• 0% of companies have reported Q4 2017 revenue above analyst expectations. This is above the long-term average of 60% and above the average over the past four quarters of 63%.
  • For Q1 2018, there have been 67 negative EPS preannouncements issued by S&P 500 corporations compared to 55 positive, which results in an N/P ratio of 1.2 for the S&P 500 Index.
  • The forward four-quarter (1Q18 – 4Q18) P/E ratio for the S&P 500 is 17.3.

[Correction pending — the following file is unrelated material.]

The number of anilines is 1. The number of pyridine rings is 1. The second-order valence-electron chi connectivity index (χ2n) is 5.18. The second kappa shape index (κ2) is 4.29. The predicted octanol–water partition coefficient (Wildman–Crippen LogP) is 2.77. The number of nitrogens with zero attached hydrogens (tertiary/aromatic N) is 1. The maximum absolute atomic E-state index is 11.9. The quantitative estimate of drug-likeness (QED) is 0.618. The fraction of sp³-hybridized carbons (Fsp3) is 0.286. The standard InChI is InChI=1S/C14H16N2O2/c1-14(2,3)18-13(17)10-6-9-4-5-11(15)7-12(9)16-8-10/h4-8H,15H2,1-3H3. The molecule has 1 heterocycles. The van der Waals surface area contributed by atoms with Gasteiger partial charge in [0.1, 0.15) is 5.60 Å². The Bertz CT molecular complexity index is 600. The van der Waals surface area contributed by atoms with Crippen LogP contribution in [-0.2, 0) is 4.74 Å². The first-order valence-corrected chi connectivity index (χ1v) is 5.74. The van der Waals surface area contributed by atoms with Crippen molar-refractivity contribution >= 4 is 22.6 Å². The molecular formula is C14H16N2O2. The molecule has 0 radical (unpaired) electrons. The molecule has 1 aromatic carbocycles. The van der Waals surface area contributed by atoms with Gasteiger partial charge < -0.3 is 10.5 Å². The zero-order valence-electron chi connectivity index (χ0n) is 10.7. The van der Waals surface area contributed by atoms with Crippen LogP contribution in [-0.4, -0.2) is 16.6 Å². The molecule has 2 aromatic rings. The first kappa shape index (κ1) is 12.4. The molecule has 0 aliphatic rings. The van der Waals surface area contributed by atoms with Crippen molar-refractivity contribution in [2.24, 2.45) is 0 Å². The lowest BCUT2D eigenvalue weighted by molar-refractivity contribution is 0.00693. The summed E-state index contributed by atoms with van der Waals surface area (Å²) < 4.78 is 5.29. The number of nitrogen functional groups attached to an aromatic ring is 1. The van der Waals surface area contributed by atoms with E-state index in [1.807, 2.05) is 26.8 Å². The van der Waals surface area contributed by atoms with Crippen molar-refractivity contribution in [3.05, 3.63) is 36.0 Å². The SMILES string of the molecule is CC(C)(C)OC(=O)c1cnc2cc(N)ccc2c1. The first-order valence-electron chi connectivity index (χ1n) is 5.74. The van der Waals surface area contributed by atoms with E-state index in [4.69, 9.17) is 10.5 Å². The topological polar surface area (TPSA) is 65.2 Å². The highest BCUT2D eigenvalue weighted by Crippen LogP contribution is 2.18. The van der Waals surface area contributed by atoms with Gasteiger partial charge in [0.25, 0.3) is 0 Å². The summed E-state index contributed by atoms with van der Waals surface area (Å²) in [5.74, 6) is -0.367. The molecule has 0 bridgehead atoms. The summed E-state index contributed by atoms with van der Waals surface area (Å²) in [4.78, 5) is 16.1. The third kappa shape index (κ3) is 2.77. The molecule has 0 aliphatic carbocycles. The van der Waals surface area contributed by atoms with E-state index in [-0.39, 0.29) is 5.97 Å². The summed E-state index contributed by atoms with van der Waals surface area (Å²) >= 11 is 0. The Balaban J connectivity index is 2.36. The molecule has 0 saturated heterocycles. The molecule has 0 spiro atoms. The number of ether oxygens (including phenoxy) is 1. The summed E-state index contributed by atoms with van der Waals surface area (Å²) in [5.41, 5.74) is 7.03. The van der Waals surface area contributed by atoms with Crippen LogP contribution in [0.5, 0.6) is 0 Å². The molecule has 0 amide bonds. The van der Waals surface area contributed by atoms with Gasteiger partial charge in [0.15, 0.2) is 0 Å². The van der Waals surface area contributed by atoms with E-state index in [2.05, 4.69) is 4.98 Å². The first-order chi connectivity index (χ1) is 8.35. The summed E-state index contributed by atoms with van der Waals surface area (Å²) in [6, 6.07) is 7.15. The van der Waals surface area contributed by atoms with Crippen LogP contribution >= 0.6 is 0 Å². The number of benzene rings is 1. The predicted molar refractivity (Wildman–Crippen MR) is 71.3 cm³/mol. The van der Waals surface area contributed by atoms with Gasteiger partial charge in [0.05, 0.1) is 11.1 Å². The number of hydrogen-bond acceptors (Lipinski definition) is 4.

• During the week of Mar. 12, seven S&P 500 companies are expected to report quarterly earnings.

As investors and traders can clearly see, the outlook for corporate earnings continues to improve on a weekly basis. And 2018 is proving to be favorable thus far for corporate earnings. Reuters is forecasting Q1 2018 corporate earnings growth of 18.2% from the year ago period.

In 2018, investors and traders should expect higher volatility levels than in 2017 and the choppiness that has characterized the first two trading months of the year to also persist. For the full-scale report, feel free to subscribe to